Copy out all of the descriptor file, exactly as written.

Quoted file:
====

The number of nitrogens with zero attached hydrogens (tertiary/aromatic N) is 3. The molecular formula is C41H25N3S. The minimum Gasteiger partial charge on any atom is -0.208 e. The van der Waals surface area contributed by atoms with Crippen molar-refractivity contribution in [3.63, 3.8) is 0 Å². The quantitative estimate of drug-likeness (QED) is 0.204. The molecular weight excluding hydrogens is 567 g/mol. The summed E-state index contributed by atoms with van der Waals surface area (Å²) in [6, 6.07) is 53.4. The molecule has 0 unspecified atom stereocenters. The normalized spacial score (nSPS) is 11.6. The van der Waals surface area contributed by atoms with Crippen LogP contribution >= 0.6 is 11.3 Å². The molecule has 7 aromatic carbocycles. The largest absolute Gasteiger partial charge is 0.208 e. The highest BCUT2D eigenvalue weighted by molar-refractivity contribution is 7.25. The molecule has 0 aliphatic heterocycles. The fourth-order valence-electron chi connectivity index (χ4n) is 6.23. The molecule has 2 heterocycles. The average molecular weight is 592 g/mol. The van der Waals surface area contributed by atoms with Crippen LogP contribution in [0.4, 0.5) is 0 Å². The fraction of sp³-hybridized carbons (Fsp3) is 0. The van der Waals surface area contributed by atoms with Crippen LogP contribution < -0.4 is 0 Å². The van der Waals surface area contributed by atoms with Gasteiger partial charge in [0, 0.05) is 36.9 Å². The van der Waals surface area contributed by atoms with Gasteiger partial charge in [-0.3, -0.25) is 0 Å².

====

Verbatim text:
The number of nitrogens with zero attached hydrogens (tertiary/aromatic N) is 3. The molecular formula is C41H25N3S. The minimum Gasteiger partial charge on any atom is -0.208 e. The van der Waals surface area contributed by atoms with Crippen molar-refractivity contribution in [3.63, 3.8) is 0 Å². The quantitative estimate of drug-likeness (QED) is 0.204. The molecular weight excluding hydrogens is 567 g/mol. The summed E-state index contributed by atoms with van der Waals surface area (Å²) in [6, 6.07) is 53.4. The molecule has 0 unspecified atom stereocenters. The normalized spacial score (nSPS) is 11.6. The van der Waals surface area contributed by atoms with Crippen LogP contribution >= 0.6 is 11.3 Å². The molecule has 7 aromatic carbocycles. The largest absolute Gasteiger partial charge is 0.208 e. The highest BCUT2D eigenvalue weighted by molar-refractivity contribution is 7.25. The molecule has 0 aliphatic heterocycles. The fourth-order valence-electron chi connectivity index (χ4n) is 6.23. The molecule has 2 heterocycles. The average molecular weight is 592 g/mol. The van der Waals surface area contributed by atoms with Crippen LogP contribution in [0.4, 0.5) is 0 Å². The fraction of sp³-hybridized carbons (Fsp3) is 0. The van der Waals surface area contributed by atoms with Crippen LogP contribution < -0.4 is 0 Å². The van der Waals surface area contributed by atoms with Gasteiger partial charge in [0, 0.05) is 36.9 Å². The van der Waals surface area contributed by atoms with Gasteiger partial charge in [-0.3, -0.25) is 0 Å².